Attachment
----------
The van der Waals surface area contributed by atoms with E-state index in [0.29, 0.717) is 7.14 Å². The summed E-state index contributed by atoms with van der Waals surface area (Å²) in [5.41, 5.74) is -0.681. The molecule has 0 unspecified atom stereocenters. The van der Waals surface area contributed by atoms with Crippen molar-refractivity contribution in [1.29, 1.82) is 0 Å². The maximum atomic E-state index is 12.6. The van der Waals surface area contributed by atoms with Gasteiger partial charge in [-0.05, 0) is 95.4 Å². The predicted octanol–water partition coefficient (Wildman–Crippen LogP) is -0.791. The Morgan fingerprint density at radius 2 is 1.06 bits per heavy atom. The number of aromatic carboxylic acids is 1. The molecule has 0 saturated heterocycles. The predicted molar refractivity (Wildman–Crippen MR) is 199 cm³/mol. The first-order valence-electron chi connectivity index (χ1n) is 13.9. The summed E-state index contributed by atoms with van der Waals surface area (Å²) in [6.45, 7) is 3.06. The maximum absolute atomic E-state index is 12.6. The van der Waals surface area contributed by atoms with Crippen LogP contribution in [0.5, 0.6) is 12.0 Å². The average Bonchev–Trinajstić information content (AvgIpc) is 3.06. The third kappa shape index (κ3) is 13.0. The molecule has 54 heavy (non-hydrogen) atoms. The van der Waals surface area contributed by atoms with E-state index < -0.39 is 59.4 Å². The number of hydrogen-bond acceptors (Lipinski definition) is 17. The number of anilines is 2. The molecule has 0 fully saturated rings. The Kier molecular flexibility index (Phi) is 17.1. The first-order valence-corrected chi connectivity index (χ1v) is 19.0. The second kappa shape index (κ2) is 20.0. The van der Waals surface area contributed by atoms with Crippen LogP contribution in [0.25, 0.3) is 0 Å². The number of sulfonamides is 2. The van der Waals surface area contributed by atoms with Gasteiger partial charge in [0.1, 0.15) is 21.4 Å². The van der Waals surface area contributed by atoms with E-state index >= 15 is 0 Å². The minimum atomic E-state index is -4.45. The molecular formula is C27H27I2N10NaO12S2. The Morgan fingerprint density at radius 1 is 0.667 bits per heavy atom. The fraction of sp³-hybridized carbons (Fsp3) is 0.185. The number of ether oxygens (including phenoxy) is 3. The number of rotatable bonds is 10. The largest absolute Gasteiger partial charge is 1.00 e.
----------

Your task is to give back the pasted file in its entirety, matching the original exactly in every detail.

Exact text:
The van der Waals surface area contributed by atoms with E-state index in [0.29, 0.717) is 7.14 Å². The summed E-state index contributed by atoms with van der Waals surface area (Å²) in [5.41, 5.74) is -0.681. The molecule has 0 unspecified atom stereocenters. The van der Waals surface area contributed by atoms with Crippen molar-refractivity contribution in [1.29, 1.82) is 0 Å². The maximum atomic E-state index is 12.6. The van der Waals surface area contributed by atoms with Gasteiger partial charge in [-0.05, 0) is 95.4 Å². The predicted octanol–water partition coefficient (Wildman–Crippen LogP) is -0.791. The Morgan fingerprint density at radius 2 is 1.06 bits per heavy atom. The number of aromatic carboxylic acids is 1. The molecule has 0 saturated heterocycles. The predicted molar refractivity (Wildman–Crippen MR) is 199 cm³/mol. The first-order valence-electron chi connectivity index (χ1n) is 13.9. The summed E-state index contributed by atoms with van der Waals surface area (Å²) in [6.45, 7) is 3.06. The maximum absolute atomic E-state index is 12.6. The van der Waals surface area contributed by atoms with Crippen LogP contribution in [0.5, 0.6) is 12.0 Å². The average Bonchev–Trinajstić information content (AvgIpc) is 3.06. The third kappa shape index (κ3) is 13.0. The molecule has 54 heavy (non-hydrogen) atoms. The van der Waals surface area contributed by atoms with E-state index < -0.39 is 59.4 Å². The number of hydrogen-bond acceptors (Lipinski definition) is 17. The number of anilines is 2. The molecule has 0 fully saturated rings. The Kier molecular flexibility index (Phi) is 17.1. The first-order valence-corrected chi connectivity index (χ1v) is 19.0. The second kappa shape index (κ2) is 20.0. The van der Waals surface area contributed by atoms with Crippen LogP contribution in [0.25, 0.3) is 0 Å². The number of sulfonamides is 2. The van der Waals surface area contributed by atoms with Gasteiger partial charge in [0.1, 0.15) is 21.4 Å². The van der Waals surface area contributed by atoms with E-state index >= 15 is 0 Å². The minimum atomic E-state index is -4.45. The molecular formula is C27H27I2N10NaO12S2. The Morgan fingerprint density at radius 1 is 0.667 bits per heavy atom. The fraction of sp³-hybridized carbons (Fsp3) is 0.185. The number of ether oxygens (including phenoxy) is 3. The number of rotatable bonds is 10. The largest absolute Gasteiger partial charge is 1.00 e.